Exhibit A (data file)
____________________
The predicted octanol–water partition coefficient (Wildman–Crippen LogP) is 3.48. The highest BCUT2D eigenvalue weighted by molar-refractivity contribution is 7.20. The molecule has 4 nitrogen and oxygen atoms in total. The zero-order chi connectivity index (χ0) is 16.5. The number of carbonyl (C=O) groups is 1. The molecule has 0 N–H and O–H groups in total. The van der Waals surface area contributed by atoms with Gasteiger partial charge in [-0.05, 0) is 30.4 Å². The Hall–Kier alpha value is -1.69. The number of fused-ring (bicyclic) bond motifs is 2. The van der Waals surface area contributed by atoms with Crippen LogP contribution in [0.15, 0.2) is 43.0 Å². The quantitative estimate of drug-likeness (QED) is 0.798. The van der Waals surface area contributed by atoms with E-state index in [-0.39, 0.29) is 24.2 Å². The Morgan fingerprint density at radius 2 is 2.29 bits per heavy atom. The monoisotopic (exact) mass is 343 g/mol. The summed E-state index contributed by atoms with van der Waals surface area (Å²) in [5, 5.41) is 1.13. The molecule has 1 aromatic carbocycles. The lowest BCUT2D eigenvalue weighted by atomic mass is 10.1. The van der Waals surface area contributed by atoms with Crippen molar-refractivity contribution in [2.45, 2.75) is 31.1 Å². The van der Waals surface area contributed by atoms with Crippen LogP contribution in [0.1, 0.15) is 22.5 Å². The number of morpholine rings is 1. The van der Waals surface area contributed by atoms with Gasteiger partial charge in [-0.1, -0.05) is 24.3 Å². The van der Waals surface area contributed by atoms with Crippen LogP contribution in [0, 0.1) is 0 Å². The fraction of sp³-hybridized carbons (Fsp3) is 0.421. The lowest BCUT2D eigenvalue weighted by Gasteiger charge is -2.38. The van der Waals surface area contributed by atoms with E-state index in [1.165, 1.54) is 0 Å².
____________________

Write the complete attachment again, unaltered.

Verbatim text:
The predicted octanol–water partition coefficient (Wildman–Crippen LogP) is 3.48. The highest BCUT2D eigenvalue weighted by molar-refractivity contribution is 7.20. The molecule has 4 nitrogen and oxygen atoms in total. The zero-order chi connectivity index (χ0) is 16.5. The number of carbonyl (C=O) groups is 1. The molecule has 0 N–H and O–H groups in total. The van der Waals surface area contributed by atoms with Gasteiger partial charge in [-0.05, 0) is 30.4 Å². The Hall–Kier alpha value is -1.69. The number of fused-ring (bicyclic) bond motifs is 2. The van der Waals surface area contributed by atoms with Crippen LogP contribution in [0.15, 0.2) is 43.0 Å². The quantitative estimate of drug-likeness (QED) is 0.798. The van der Waals surface area contributed by atoms with E-state index in [-0.39, 0.29) is 24.2 Å². The Morgan fingerprint density at radius 2 is 2.29 bits per heavy atom. The monoisotopic (exact) mass is 343 g/mol. The summed E-state index contributed by atoms with van der Waals surface area (Å²) in [5, 5.41) is 1.13. The molecule has 1 aromatic carbocycles. The lowest BCUT2D eigenvalue weighted by atomic mass is 10.1. The van der Waals surface area contributed by atoms with Crippen molar-refractivity contribution in [2.45, 2.75) is 31.1 Å². The van der Waals surface area contributed by atoms with Crippen LogP contribution in [0.1, 0.15) is 22.5 Å². The number of morpholine rings is 1. The van der Waals surface area contributed by atoms with Gasteiger partial charge in [-0.1, -0.05) is 24.3 Å². The van der Waals surface area contributed by atoms with Crippen LogP contribution in [0, 0.1) is 0 Å². The fraction of sp³-hybridized carbons (Fsp3) is 0.421. The lowest BCUT2D eigenvalue weighted by Gasteiger charge is -2.38. The van der Waals surface area contributed by atoms with E-state index in [1.165, 1.54) is 0 Å².